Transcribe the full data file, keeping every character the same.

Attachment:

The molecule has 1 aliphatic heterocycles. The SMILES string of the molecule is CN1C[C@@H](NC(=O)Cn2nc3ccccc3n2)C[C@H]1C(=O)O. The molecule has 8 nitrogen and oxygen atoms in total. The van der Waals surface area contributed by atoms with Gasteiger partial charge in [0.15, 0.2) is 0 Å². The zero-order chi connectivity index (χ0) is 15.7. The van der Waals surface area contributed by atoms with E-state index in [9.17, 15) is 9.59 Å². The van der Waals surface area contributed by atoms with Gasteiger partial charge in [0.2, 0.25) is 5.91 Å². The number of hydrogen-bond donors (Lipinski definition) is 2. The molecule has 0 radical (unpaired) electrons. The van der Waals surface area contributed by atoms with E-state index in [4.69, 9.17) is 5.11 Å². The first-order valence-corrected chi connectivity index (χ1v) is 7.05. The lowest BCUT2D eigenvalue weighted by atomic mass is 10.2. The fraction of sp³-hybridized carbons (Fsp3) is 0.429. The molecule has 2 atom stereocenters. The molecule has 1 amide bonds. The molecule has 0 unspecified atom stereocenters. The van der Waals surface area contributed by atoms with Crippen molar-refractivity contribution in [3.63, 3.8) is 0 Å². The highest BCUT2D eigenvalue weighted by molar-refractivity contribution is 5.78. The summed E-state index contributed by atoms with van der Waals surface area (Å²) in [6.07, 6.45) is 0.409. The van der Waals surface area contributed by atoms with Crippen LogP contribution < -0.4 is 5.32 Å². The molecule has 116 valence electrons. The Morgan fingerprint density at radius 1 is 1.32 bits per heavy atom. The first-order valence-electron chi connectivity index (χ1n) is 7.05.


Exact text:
The molecule has 1 aliphatic heterocycles. The SMILES string of the molecule is CN1C[C@@H](NC(=O)Cn2nc3ccccc3n2)C[C@H]1C(=O)O. The molecule has 8 nitrogen and oxygen atoms in total. The van der Waals surface area contributed by atoms with Gasteiger partial charge in [0.15, 0.2) is 0 Å². The zero-order chi connectivity index (χ0) is 15.7. The van der Waals surface area contributed by atoms with E-state index in [9.17, 15) is 9.59 Å². The van der Waals surface area contributed by atoms with Gasteiger partial charge in [0.2, 0.25) is 5.91 Å². The number of hydrogen-bond donors (Lipinski definition) is 2. The molecule has 0 radical (unpaired) electrons. The van der Waals surface area contributed by atoms with E-state index in [4.69, 9.17) is 5.11 Å². The first-order valence-corrected chi connectivity index (χ1v) is 7.05. The lowest BCUT2D eigenvalue weighted by atomic mass is 10.2. The fraction of sp³-hybridized carbons (Fsp3) is 0.429. The molecule has 2 atom stereocenters. The molecule has 1 amide bonds. The molecule has 0 unspecified atom stereocenters. The van der Waals surface area contributed by atoms with Crippen molar-refractivity contribution in [3.63, 3.8) is 0 Å². The highest BCUT2D eigenvalue weighted by molar-refractivity contribution is 5.78. The summed E-state index contributed by atoms with van der Waals surface area (Å²) in [6.07, 6.45) is 0.409. The van der Waals surface area contributed by atoms with Crippen LogP contribution < -0.4 is 5.32 Å². The molecule has 116 valence electrons. The Morgan fingerprint density at radius 1 is 1.32 bits per heavy atom. The first-order valence-electron chi connectivity index (χ1n) is 7.05.